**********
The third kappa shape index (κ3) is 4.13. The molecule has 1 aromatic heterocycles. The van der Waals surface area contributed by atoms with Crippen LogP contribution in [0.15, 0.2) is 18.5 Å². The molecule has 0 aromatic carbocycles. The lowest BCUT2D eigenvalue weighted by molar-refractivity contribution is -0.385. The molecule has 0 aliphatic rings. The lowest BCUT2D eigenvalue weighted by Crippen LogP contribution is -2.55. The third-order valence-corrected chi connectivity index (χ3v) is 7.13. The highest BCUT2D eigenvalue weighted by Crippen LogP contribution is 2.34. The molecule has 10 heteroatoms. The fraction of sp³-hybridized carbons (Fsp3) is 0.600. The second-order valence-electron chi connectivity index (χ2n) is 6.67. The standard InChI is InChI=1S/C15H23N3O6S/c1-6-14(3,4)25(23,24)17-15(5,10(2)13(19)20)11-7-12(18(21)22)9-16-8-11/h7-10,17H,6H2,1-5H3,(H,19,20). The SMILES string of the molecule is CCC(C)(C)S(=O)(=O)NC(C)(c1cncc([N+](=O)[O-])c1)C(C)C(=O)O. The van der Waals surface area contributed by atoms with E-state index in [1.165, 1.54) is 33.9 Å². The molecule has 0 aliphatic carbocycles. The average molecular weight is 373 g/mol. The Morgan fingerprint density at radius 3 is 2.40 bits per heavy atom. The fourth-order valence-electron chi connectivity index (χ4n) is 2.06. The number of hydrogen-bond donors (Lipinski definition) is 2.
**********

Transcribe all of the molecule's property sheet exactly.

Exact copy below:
The third kappa shape index (κ3) is 4.13. The molecule has 1 aromatic heterocycles. The van der Waals surface area contributed by atoms with Crippen LogP contribution in [0.15, 0.2) is 18.5 Å². The molecule has 0 aromatic carbocycles. The lowest BCUT2D eigenvalue weighted by molar-refractivity contribution is -0.385. The molecule has 0 aliphatic rings. The lowest BCUT2D eigenvalue weighted by Crippen LogP contribution is -2.55. The third-order valence-corrected chi connectivity index (χ3v) is 7.13. The highest BCUT2D eigenvalue weighted by Crippen LogP contribution is 2.34. The molecule has 10 heteroatoms. The fraction of sp³-hybridized carbons (Fsp3) is 0.600. The second-order valence-electron chi connectivity index (χ2n) is 6.67. The standard InChI is InChI=1S/C15H23N3O6S/c1-6-14(3,4)25(23,24)17-15(5,10(2)13(19)20)11-7-12(18(21)22)9-16-8-11/h7-10,17H,6H2,1-5H3,(H,19,20). The SMILES string of the molecule is CCC(C)(C)S(=O)(=O)NC(C)(c1cncc([N+](=O)[O-])c1)C(C)C(=O)O. The van der Waals surface area contributed by atoms with E-state index in [1.165, 1.54) is 33.9 Å². The molecule has 0 aliphatic carbocycles. The average molecular weight is 373 g/mol. The Morgan fingerprint density at radius 3 is 2.40 bits per heavy atom. The fourth-order valence-electron chi connectivity index (χ4n) is 2.06. The number of hydrogen-bond donors (Lipinski definition) is 2.